The Savior Meme

The late Stanford philosopher and therapist Paul Watzlawick had a good way of explaining how to get out of impossible jams. When change is required, there are different ways to think about the level of creativity that’s needed.

A “first-order” change is to stamp on the gas pedal. A second- order change is to shift gears. A third-order change is to get out of the car and find another way to get there.

That’s where we are now.

Here’s a radical new way to think about it all.

If you burrow deep into the innards of the capitalist system, you discover a glaring flaw. The vast majority of our carbon emissions are unpriced. We buy a car for $35,000, then drive it around for ten years creating thousand dollars’ worth of global warming. Who pays for that damage? Do future generations have to clean up our mess? The illogic extends from the gas we pump into our cars to the smart phones we carry in our pockets to the Big Macs we wolf down at McDonald’s. Out of the billions and billions of transactions made every day in our global marketplace, only a tiny fraction reflect their true cost. And each one drives us a little closer to global system collapse. With every bogus transaction, another drop of meltwater slides off an iceberg, another puff of CO2 rises to the sky, another bubble of methane wafts up from the tundra. If we keep repeating that mistake, billions of times a day, week after week, month after month, year after year, what do you think will happen?

To date, only a handful of economists have bothered to think about the true cost of what we buy and do. They speak the language of efficiency and have taught the whole world to do the same. So why are so many of our leading economists silent, then, on these, the greatest inefficiencies of all? Why are our markets not telling the truth? Why are we selling off our natural capital and calling it income? Why is the profession of economics committing such a monumental system error?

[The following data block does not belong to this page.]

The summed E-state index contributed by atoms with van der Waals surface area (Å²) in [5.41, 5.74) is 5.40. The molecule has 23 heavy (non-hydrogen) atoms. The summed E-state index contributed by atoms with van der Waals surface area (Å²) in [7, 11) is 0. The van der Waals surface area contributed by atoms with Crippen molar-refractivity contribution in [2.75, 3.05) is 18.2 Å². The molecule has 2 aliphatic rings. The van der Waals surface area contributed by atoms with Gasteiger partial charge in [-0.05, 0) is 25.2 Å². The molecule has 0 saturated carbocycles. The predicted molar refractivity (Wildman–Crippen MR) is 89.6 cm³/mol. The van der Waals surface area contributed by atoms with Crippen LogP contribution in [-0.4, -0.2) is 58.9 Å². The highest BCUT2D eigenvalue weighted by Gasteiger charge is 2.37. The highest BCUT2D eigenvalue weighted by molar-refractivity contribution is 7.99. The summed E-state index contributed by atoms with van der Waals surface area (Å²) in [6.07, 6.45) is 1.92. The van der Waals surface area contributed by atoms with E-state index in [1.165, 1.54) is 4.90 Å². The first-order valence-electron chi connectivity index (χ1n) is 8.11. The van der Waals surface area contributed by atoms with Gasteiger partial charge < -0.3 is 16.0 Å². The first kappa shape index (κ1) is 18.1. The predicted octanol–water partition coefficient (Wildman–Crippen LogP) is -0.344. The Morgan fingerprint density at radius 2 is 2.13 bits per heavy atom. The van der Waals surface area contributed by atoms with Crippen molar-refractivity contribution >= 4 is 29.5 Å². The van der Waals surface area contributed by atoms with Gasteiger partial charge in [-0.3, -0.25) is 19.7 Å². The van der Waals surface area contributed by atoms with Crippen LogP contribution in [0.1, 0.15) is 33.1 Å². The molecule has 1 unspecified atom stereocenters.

Let’s figure this out. What is the real cost of shipping a container load of toys from Chongqing to Los Angeles? Or a case of apples grown in New Zealand to markets in North America? And what is the true cost of that fridge humming 24/7 in your kitchen . . . that steak sizzling on your grill . . . that car sitting in your garage? What are the by-products of our way of living actually costing us? Grab a calculator and let’s get at this. Instead of watching economists pontificate endlessly about interest rates, stock-market swings and GDP growth, let’s put them to productive big-picture use crunching the real cost of things.

The Universal Product Code (UPC) is the perfect mechanism for implementing True Cost. Almost every product sold around the world already has a UPC code on it. It was originally created to speed up the checkout process and track inventory at grocery stores. Now it becomes an essential part of the True Cost project. The human experience of buying something is transformed. When you swipe it, a True Cost price adjustment automatically kicks in. All the costs of making and marketing and shipping and distributing the product you’re buying are baked into the price. One swipe, one truth. Sticker shock: take it or leave it.

— from Manifesto For World Revolution (check it out here)

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